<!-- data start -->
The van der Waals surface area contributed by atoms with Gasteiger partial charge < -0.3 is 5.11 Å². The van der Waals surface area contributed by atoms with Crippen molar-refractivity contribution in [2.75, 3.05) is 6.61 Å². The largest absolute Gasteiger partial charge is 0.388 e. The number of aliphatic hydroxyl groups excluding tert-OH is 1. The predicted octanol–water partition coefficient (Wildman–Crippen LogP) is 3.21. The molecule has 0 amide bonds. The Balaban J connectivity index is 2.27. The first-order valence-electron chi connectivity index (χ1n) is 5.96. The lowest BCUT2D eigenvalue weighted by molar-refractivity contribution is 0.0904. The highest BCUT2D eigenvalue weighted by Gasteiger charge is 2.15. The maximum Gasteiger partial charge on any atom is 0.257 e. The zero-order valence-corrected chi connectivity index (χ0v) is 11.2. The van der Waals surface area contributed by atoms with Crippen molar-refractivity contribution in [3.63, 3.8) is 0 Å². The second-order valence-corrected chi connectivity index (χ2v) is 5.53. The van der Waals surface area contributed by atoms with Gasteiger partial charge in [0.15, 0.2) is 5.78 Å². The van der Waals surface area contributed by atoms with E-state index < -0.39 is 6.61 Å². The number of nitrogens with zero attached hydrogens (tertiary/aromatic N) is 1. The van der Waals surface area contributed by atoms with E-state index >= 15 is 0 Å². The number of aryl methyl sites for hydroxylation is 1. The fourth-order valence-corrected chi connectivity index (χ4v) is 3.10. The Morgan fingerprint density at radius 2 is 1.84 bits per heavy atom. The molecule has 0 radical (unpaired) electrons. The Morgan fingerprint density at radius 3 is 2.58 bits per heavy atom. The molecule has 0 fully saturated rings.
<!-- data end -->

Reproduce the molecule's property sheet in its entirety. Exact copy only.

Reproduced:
The van der Waals surface area contributed by atoms with Gasteiger partial charge < -0.3 is 5.11 Å². The van der Waals surface area contributed by atoms with Crippen molar-refractivity contribution in [2.75, 3.05) is 6.61 Å². The largest absolute Gasteiger partial charge is 0.388 e. The number of aliphatic hydroxyl groups excluding tert-OH is 1. The predicted octanol–water partition coefficient (Wildman–Crippen LogP) is 3.21. The molecule has 0 amide bonds. The Balaban J connectivity index is 2.27. The first-order valence-electron chi connectivity index (χ1n) is 5.96. The lowest BCUT2D eigenvalue weighted by molar-refractivity contribution is 0.0904. The highest BCUT2D eigenvalue weighted by Gasteiger charge is 2.15. The maximum Gasteiger partial charge on any atom is 0.257 e. The zero-order valence-corrected chi connectivity index (χ0v) is 11.2. The van der Waals surface area contributed by atoms with Crippen molar-refractivity contribution in [3.63, 3.8) is 0 Å². The second-order valence-corrected chi connectivity index (χ2v) is 5.53. The van der Waals surface area contributed by atoms with Gasteiger partial charge in [0.15, 0.2) is 5.78 Å². The van der Waals surface area contributed by atoms with E-state index < -0.39 is 6.61 Å². The number of nitrogens with zero attached hydrogens (tertiary/aromatic N) is 1. The van der Waals surface area contributed by atoms with E-state index >= 15 is 0 Å². The number of aryl methyl sites for hydroxylation is 1. The fourth-order valence-corrected chi connectivity index (χ4v) is 3.10. The Morgan fingerprint density at radius 2 is 1.84 bits per heavy atom. The molecule has 0 radical (unpaired) electrons. The Morgan fingerprint density at radius 3 is 2.58 bits per heavy atom. The molecule has 0 fully saturated rings.